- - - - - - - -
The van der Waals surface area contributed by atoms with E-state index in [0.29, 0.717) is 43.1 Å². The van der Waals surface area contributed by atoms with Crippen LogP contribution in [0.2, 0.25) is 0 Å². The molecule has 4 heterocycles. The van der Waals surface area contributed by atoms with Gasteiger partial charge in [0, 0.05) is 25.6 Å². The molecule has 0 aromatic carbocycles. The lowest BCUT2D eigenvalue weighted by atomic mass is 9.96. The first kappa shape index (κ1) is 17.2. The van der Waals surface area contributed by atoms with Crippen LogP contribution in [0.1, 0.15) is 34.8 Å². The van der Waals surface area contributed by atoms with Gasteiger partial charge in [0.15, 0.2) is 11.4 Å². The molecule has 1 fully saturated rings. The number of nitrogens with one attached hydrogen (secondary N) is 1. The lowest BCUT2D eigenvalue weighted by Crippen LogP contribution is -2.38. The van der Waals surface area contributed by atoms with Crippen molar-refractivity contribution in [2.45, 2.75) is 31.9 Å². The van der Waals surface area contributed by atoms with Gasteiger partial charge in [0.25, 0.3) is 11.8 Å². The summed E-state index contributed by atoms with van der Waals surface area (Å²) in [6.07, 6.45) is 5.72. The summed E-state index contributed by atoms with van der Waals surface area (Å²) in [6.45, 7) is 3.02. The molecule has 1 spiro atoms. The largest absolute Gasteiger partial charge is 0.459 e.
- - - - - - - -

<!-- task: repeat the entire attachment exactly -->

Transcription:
The van der Waals surface area contributed by atoms with E-state index in [0.29, 0.717) is 43.1 Å². The van der Waals surface area contributed by atoms with Crippen LogP contribution in [0.2, 0.25) is 0 Å². The molecule has 4 heterocycles. The van der Waals surface area contributed by atoms with Gasteiger partial charge in [0, 0.05) is 25.6 Å². The molecule has 0 aromatic carbocycles. The lowest BCUT2D eigenvalue weighted by atomic mass is 9.96. The first kappa shape index (κ1) is 17.2. The van der Waals surface area contributed by atoms with Crippen LogP contribution in [0.1, 0.15) is 34.8 Å². The van der Waals surface area contributed by atoms with Gasteiger partial charge in [0.15, 0.2) is 11.4 Å². The molecule has 1 fully saturated rings. The number of nitrogens with one attached hydrogen (secondary N) is 1. The lowest BCUT2D eigenvalue weighted by Crippen LogP contribution is -2.38. The van der Waals surface area contributed by atoms with Crippen molar-refractivity contribution in [2.45, 2.75) is 31.9 Å². The van der Waals surface area contributed by atoms with Gasteiger partial charge in [0.25, 0.3) is 11.8 Å². The summed E-state index contributed by atoms with van der Waals surface area (Å²) in [6.07, 6.45) is 5.72. The summed E-state index contributed by atoms with van der Waals surface area (Å²) in [6.45, 7) is 3.02. The molecule has 1 spiro atoms. The largest absolute Gasteiger partial charge is 0.459 e.